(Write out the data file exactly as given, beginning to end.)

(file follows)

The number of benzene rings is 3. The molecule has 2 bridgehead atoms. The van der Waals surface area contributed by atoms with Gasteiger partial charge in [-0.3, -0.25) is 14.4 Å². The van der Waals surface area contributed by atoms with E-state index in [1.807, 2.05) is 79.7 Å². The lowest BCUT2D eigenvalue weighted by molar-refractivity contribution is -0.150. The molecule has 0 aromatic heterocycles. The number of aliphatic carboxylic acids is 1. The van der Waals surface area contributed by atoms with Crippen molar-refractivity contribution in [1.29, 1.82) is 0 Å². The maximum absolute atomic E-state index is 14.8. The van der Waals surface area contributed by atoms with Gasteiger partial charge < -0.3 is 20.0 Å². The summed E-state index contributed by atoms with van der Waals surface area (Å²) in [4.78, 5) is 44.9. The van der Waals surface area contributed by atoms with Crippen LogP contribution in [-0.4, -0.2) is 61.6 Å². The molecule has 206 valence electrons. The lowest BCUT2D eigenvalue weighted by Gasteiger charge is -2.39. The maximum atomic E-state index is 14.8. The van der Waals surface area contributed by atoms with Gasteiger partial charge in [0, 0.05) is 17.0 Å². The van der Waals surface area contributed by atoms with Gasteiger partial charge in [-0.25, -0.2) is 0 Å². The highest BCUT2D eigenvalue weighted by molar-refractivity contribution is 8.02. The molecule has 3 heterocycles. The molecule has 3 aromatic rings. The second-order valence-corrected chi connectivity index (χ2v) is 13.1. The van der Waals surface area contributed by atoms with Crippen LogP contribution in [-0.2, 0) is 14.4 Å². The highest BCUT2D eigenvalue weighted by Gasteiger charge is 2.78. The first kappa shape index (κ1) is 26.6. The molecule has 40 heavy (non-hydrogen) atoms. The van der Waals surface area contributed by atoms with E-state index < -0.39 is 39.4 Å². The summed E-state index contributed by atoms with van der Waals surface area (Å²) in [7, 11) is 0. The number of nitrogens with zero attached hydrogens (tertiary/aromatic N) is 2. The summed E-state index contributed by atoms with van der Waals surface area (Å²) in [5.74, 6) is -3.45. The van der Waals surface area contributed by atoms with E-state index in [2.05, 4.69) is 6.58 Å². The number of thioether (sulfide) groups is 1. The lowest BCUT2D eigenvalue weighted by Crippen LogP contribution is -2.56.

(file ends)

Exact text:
The number of benzene rings is 3. The molecule has 2 bridgehead atoms. The van der Waals surface area contributed by atoms with Gasteiger partial charge in [-0.3, -0.25) is 14.4 Å². The van der Waals surface area contributed by atoms with E-state index in [1.807, 2.05) is 79.7 Å². The lowest BCUT2D eigenvalue weighted by molar-refractivity contribution is -0.150. The molecule has 0 aromatic heterocycles. The number of aliphatic carboxylic acids is 1. The van der Waals surface area contributed by atoms with Crippen molar-refractivity contribution in [1.29, 1.82) is 0 Å². The maximum absolute atomic E-state index is 14.8. The van der Waals surface area contributed by atoms with Gasteiger partial charge < -0.3 is 20.0 Å². The summed E-state index contributed by atoms with van der Waals surface area (Å²) in [4.78, 5) is 44.9. The van der Waals surface area contributed by atoms with Crippen LogP contribution in [-0.4, -0.2) is 61.6 Å². The molecule has 206 valence electrons. The lowest BCUT2D eigenvalue weighted by Gasteiger charge is -2.39. The maximum atomic E-state index is 14.8. The van der Waals surface area contributed by atoms with Gasteiger partial charge in [0, 0.05) is 17.0 Å². The van der Waals surface area contributed by atoms with Gasteiger partial charge in [-0.25, -0.2) is 0 Å². The highest BCUT2D eigenvalue weighted by molar-refractivity contribution is 8.02. The molecule has 3 heterocycles. The molecule has 3 aromatic rings. The second-order valence-corrected chi connectivity index (χ2v) is 13.1. The van der Waals surface area contributed by atoms with Crippen LogP contribution in [-0.2, 0) is 14.4 Å². The highest BCUT2D eigenvalue weighted by Gasteiger charge is 2.78. The first kappa shape index (κ1) is 26.6. The molecule has 40 heavy (non-hydrogen) atoms. The van der Waals surface area contributed by atoms with E-state index < -0.39 is 39.4 Å². The summed E-state index contributed by atoms with van der Waals surface area (Å²) in [7, 11) is 0. The number of nitrogens with zero attached hydrogens (tertiary/aromatic N) is 2. The summed E-state index contributed by atoms with van der Waals surface area (Å²) in [5.74, 6) is -3.45. The van der Waals surface area contributed by atoms with E-state index in [2.05, 4.69) is 6.58 Å². The number of thioether (sulfide) groups is 1. The lowest BCUT2D eigenvalue weighted by Crippen LogP contribution is -2.56.